james reed   June 21st, 2009 10:57 pm ET

GO IRANIAN PEOPLE!!!!!, i think that the para-militaries should stop beating people, eventually this will become unbearable even for them


Margie   June 22nd, 2009 2:42 am ET

1 question:

All the Iranian citizens want is a new election. If that were to happen, how would the Iranian Government tally the results the second time around so the citizens felt their votes were not cheated?

1 statement:

I was shocked and proud to see the bravery of women protesting and saddened when they were killed in the streets of Iran, all for equality, particularly in a male governing society (dictatorship). The revolution will not be worth it if the current regime is overthrown but the women remain second-class citizens.


jack   June 22nd, 2009 4:53 am ET

@ Dodie and @ R.T. I think your comments are well thought out and I appreciate your intelligent insights. Obama is doing the right thing , so far, by making a statement encouraging freedom of assembly, while using restraint rather than some heavy-handed approach. The world is seeing the outrages , and they are losing status each day they continue beating and killing their own people. These clerics are showing their true face, and disgusting their decent citizens,


Carlos   June 22nd, 2009 6:23 am ET

The situation in Iran is truly a fight for democracy, specially for an islam country. However, the attention the media is giving to this is becoming awfully sensationalist. And by this, I accusse YOU CNN for displaying images of horror, murder and pain to make your reporting endeavour more provocative to your audience.

CNN you are a shameless news coorporation, Im not muslim...and still I feel outraged that you show (without editing) Neda's video life in your international edition news. What are you trying to achieve with this? give people the option to watch this sort of things instead of "mounting" them to our perception. Yes, its is bad what is happening...everyone gets it...why, why do you have to press on this?..you and your ratings...this is typical american!! no wonder why people around the world hate you...you just do and think as you please without any moral regard to others...speacilly to those that are not white and american.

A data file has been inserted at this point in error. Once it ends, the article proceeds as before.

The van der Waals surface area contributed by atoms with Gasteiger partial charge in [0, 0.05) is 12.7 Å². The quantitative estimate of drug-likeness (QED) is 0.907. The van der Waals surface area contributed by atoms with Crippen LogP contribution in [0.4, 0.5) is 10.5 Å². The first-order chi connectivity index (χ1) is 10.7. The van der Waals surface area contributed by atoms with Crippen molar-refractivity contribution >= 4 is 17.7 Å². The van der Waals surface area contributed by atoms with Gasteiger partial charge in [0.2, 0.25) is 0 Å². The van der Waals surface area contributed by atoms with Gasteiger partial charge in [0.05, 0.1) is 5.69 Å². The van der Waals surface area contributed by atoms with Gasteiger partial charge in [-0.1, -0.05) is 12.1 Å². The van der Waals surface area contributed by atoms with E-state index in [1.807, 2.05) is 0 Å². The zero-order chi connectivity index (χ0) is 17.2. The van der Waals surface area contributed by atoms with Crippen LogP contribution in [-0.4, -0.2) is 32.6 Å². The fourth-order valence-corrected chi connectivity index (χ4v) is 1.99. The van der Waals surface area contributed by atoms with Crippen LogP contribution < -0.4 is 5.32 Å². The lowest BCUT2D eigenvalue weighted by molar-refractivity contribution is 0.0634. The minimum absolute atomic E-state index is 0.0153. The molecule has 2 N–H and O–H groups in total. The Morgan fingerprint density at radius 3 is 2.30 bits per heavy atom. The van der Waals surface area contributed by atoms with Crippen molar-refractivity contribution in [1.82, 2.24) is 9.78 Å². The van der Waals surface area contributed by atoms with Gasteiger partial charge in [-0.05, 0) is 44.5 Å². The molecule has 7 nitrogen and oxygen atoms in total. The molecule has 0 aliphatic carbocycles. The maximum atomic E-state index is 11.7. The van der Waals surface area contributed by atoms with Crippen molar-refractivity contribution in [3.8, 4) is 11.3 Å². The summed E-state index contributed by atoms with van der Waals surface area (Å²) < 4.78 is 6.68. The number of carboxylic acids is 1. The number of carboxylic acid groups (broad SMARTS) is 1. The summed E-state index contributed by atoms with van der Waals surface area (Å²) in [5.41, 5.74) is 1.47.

one other thing: please set an example to get accurate reports, with well founded journalism...instead of relying on freaking twitter and facebook...really, its sad – Half the world is composed of people who have something to say and can't and the other half who have nothing to say and keep on saying it. (Robert Frost)


als   June 22nd, 2009 8:24 am ET

These images coming out of Iran is brings up the history of how Blacks and others have fought for their freedom over here in this country. This is not just about an election they want the freedom to choose and be heard. Pres Obama is doing the right thing by staying out of it. John Mccain and GOP party CNN are putting journalist lives in danger. America should have one voice and one response and thats what President Obama has said stay out of its their fight and their right to have their own Goverment. We cant even handle our own election and were always meddling in other countries affairs thats why we have so many wars we have to fight today. The world is watching and so are other world leaders they have journalist in the field also they have to strike the right tone for this countrie. America is not the only outrage voice that should be heard around the world. Other world leaders need to step up and express their outrage to.


IRANIAN WOMAN   June 22nd, 2009 2:32 pm ET